WASHINGTON (AP) -- Lawyers representing nearly 200 Democrats in Congress plan to argue in federal court that President Donald Trump is violating the Constitution by accepting foreign state favors without first seeking congressional approval.
The case cites as foreign government favors Chinese government trademarks for Trump companies, payments for hotel room stays and event space rentals by representatives of Saudi Arabia and Kuwait, and proceeds from Chinese or Emirati-linked government purchases of office space in Trump Tower.
Ethics experts say the constitutional emoluments clause was created by the Founding Fathers to ensure that government officials act with the interests of the American public in mind instead of their own pocketbooks. Since then, it has been applied to the lowest of government of officials up to the president without a court challenge.
"This argument on Thursday will essentially put to the test the proposition that no one is above the law, not even the president," said Sen. Richard Blumenthal, a Connecticut Democrat who is leading the effort. "He's thumbed his nose at the plain text and in doing so he's thumbed his nose at the American people."
Unlike prior presidents, Trump chose not to divest from his assets and he remains the owner of the Trump Organization, a sprawling business empire with 550 entities in more than 20 countries that include branded hotels, golf courses, licensing deals and other interests. His Washington, D.C., hotel just steps from the White House has become a magnet for foreign governments, including groups tied to Kuwait, Bahrain, Turkey, Malaysia and Saudi Arabia.
The District of Columbia case is one of three that argues the president is violating the emoluments clause, which bans accepting benefits from foreign governments unless a majority of both houses of Congress consent.
But Thursday's case is different in that the plaintiffs in the suit — members of Congress — are mentioned in the clause itself, and they believe that Congress not only has a right but is required, as part of their jobs, to weigh in on potential emoluments such as a $6.5 million condo purchase by the Qatari government or a Chinese-government owned company's investment in a project that will include a Trump-branded hotel and golf course in Indonesia.
"These members of Congress are injured every time the president accepts a foreign government benefit, whether that benefit is a trademark from China or proceeds from a government buying space in a Trump property," said Brianne Gorod, the nonprofit Constitutional Accountability Center's chief counsel who will argue the plaintiffs' case Thursday.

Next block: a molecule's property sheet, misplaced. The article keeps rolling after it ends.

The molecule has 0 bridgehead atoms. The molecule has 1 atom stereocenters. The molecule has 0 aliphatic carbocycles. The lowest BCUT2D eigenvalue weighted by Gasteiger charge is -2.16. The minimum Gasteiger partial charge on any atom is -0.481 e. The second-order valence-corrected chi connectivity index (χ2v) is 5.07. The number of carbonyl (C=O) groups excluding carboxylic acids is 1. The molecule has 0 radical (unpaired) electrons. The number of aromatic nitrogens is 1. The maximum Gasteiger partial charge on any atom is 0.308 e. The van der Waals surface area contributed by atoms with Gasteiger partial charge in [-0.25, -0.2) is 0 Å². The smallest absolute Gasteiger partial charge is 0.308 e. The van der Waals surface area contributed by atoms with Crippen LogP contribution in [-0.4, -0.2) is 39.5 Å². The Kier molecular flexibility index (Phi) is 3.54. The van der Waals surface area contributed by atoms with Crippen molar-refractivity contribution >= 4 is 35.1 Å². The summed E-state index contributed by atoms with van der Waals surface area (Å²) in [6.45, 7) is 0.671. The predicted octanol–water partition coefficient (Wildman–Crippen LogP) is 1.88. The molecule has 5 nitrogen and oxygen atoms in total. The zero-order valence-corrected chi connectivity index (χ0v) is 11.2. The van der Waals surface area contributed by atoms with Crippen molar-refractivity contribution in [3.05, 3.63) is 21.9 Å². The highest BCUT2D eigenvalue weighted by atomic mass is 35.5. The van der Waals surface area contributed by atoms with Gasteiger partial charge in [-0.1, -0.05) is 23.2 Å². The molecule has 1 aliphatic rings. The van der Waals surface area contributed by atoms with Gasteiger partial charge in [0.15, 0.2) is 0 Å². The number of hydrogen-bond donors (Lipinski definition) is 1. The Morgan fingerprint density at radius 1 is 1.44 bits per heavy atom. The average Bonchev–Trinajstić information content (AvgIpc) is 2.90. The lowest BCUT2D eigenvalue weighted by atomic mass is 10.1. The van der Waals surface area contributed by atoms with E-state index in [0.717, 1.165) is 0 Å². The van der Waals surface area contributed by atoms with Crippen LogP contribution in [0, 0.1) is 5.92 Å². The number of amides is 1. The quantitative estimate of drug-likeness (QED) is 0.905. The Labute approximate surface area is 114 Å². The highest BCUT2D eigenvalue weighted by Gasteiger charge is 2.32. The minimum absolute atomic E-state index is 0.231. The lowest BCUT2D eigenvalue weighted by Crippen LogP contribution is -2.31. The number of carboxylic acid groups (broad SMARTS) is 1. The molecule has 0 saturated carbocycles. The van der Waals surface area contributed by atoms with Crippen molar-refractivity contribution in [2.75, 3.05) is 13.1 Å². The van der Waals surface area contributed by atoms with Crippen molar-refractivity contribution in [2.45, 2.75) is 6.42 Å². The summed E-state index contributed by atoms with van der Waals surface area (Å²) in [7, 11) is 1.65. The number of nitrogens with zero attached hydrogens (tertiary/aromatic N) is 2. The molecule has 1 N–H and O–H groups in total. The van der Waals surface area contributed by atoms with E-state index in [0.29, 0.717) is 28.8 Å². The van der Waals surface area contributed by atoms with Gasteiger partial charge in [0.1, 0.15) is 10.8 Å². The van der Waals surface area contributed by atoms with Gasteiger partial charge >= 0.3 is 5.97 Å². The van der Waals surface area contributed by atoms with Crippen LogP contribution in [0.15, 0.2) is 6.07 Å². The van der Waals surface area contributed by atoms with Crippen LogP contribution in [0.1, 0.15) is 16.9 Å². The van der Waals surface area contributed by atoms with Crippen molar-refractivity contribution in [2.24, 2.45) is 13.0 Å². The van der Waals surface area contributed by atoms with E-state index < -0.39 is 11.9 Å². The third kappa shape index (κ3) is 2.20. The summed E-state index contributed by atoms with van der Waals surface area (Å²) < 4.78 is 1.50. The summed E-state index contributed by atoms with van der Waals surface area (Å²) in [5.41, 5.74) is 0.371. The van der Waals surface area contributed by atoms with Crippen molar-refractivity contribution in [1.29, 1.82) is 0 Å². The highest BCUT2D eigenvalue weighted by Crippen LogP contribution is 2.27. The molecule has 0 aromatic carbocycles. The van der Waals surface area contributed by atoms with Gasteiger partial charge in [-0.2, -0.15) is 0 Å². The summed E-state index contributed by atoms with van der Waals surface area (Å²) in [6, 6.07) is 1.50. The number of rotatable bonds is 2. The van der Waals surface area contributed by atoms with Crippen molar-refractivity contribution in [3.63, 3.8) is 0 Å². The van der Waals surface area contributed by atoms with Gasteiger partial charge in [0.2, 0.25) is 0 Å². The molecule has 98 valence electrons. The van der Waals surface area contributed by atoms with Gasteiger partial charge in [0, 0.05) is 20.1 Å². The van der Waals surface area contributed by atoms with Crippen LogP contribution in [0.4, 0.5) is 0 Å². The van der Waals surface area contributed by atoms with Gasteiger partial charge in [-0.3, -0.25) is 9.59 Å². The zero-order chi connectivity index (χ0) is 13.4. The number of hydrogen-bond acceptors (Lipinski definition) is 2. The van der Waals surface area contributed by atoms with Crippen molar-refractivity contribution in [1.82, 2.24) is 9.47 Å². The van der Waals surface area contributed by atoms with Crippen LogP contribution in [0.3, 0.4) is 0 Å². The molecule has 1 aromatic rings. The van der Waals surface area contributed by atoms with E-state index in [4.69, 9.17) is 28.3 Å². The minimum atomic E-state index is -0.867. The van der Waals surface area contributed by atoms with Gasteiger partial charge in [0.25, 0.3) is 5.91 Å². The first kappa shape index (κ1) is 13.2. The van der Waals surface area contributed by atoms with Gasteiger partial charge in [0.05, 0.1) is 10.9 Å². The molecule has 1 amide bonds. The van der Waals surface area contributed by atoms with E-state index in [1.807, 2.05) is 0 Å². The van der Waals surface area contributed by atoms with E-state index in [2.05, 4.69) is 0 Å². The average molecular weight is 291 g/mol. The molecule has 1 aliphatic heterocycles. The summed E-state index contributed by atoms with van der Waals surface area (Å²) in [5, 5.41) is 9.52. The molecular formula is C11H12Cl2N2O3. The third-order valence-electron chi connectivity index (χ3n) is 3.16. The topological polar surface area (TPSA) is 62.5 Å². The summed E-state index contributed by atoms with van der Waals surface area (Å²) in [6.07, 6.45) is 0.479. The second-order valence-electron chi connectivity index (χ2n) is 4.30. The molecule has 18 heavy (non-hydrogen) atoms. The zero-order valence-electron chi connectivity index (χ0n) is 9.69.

Separate emoluments cases in Maryland and New York are based on a claim of competitive standing, arguing that the president's businesses are being used by lobbyists, government officials and political groups to curry favor with Trump, and thus have an unfair advantage over other businesses. The New York case was dismissed and is being appealed. Justice Department lawyers have argued that such business activity, including hotel room stays, isn't an emolument.
Thursday's arguments before U.S. District Court Judge Emmet Sullivan will be solely focused on whether the lawmakers have standing to sue the president by showing they've suffered harm from the alleged violation of the clause.
In papers supporting the plaintiffs' suit, nearly two dozen former national security officials, including Madeleine Albright and Chuck Hagel, said that "allowing private business deals with foreign governments to go undisclosed, unapproved, and unmonitored creates substantial danger that national security or foreign policy decisions (could) be motivated by something other than the public's interest."
The Justice Department, which has filed for dismissal of the case, declined to comment. Its lawyers argued in court papers that the 198 Democrats suing the president are not being injured by him at all but by their colleagues in Congress, who have refused to take up the emoluments issue.
The Trump Organization did not respond to a request for comment.
"The enforcement of the emoluments clause is the only way we can preserve our ability to do our job," Blumenthal said. "If Congress does not have standing, no one does."